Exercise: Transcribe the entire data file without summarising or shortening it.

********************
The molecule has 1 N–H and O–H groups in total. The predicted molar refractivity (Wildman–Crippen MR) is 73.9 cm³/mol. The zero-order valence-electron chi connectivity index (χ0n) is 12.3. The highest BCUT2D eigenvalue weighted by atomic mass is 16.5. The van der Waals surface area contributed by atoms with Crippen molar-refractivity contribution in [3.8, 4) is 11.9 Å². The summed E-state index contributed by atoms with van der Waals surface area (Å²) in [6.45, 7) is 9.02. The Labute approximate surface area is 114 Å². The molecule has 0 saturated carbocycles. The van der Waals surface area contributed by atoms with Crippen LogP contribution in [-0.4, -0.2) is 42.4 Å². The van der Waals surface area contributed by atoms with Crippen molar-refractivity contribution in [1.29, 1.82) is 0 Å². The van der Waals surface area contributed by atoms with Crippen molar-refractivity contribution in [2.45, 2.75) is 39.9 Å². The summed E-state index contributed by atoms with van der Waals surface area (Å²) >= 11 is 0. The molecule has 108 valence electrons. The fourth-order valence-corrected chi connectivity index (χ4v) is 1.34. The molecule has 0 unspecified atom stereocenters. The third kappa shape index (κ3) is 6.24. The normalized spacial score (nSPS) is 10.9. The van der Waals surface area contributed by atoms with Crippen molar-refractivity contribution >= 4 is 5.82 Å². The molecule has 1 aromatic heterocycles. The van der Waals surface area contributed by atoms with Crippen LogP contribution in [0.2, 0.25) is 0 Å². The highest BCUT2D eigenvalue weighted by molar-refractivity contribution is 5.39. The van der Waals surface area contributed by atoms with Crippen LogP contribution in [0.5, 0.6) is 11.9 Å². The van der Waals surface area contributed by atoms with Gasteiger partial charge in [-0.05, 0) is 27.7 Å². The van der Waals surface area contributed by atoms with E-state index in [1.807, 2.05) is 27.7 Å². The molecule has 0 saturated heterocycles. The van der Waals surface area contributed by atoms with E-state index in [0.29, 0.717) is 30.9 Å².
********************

The molecule has 1 N–H and O–H groups in total. The predicted molar refractivity (Wildman–Crippen MR) is 73.9 cm³/mol. The zero-order valence-electron chi connectivity index (χ0n) is 12.3. The highest BCUT2D eigenvalue weighted by atomic mass is 16.5. The van der Waals surface area contributed by atoms with Crippen molar-refractivity contribution in [3.8, 4) is 11.9 Å². The summed E-state index contributed by atoms with van der Waals surface area (Å²) in [6.45, 7) is 9.02. The Labute approximate surface area is 114 Å². The molecule has 0 saturated carbocycles. The van der Waals surface area contributed by atoms with Crippen LogP contribution in [-0.4, -0.2) is 42.4 Å². The van der Waals surface area contributed by atoms with Crippen molar-refractivity contribution in [1.29, 1.82) is 0 Å². The van der Waals surface area contributed by atoms with Crippen molar-refractivity contribution in [2.45, 2.75) is 39.9 Å². The summed E-state index contributed by atoms with van der Waals surface area (Å²) >= 11 is 0. The molecule has 108 valence electrons. The fourth-order valence-corrected chi connectivity index (χ4v) is 1.34. The molecule has 0 unspecified atom stereocenters. The third kappa shape index (κ3) is 6.24. The normalized spacial score (nSPS) is 10.9. The van der Waals surface area contributed by atoms with Crippen molar-refractivity contribution >= 4 is 5.82 Å². The molecule has 1 aromatic heterocycles. The van der Waals surface area contributed by atoms with Crippen LogP contribution in [0.2, 0.25) is 0 Å². The highest BCUT2D eigenvalue weighted by molar-refractivity contribution is 5.39. The van der Waals surface area contributed by atoms with Crippen LogP contribution in [0.5, 0.6) is 11.9 Å². The van der Waals surface area contributed by atoms with Gasteiger partial charge in [-0.05, 0) is 27.7 Å². The van der Waals surface area contributed by atoms with E-state index in [1.807, 2.05) is 27.7 Å². The molecule has 0 saturated heterocycles. The van der Waals surface area contributed by atoms with E-state index in [0.29, 0.717) is 30.9 Å².